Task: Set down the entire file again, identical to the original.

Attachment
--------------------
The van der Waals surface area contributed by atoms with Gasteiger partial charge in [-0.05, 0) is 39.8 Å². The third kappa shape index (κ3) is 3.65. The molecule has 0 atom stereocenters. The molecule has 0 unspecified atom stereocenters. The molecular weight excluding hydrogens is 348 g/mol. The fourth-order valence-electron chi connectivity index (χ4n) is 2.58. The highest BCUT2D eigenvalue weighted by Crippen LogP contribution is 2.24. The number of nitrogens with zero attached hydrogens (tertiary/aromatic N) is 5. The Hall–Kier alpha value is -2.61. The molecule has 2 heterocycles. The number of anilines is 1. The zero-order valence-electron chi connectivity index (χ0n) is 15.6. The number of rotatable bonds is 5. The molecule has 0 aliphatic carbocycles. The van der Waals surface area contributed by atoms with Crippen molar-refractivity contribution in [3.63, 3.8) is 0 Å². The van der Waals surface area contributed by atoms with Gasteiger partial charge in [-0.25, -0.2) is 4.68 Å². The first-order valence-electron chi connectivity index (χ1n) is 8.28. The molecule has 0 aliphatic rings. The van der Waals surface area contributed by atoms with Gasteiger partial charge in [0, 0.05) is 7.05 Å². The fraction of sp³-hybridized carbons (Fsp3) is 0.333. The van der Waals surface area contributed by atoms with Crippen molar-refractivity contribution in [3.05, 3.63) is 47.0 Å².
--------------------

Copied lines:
The van der Waals surface area contributed by atoms with Gasteiger partial charge in [-0.05, 0) is 39.8 Å². The third kappa shape index (κ3) is 3.65. The molecule has 0 atom stereocenters. The molecule has 0 unspecified atom stereocenters. The molecular weight excluding hydrogens is 348 g/mol. The fourth-order valence-electron chi connectivity index (χ4n) is 2.58. The highest BCUT2D eigenvalue weighted by Crippen LogP contribution is 2.24. The number of nitrogens with zero attached hydrogens (tertiary/aromatic N) is 5. The Hall–Kier alpha value is -2.61. The molecule has 2 heterocycles. The number of anilines is 1. The zero-order valence-electron chi connectivity index (χ0n) is 15.6. The number of rotatable bonds is 5. The molecule has 0 aliphatic carbocycles. The van der Waals surface area contributed by atoms with Crippen molar-refractivity contribution in [3.63, 3.8) is 0 Å². The van der Waals surface area contributed by atoms with Gasteiger partial charge in [-0.25, -0.2) is 4.68 Å². The first-order valence-electron chi connectivity index (χ1n) is 8.28. The molecule has 0 aliphatic rings. The van der Waals surface area contributed by atoms with Gasteiger partial charge in [0, 0.05) is 7.05 Å². The fraction of sp³-hybridized carbons (Fsp3) is 0.333. The van der Waals surface area contributed by atoms with Crippen molar-refractivity contribution in [3.05, 3.63) is 47.0 Å².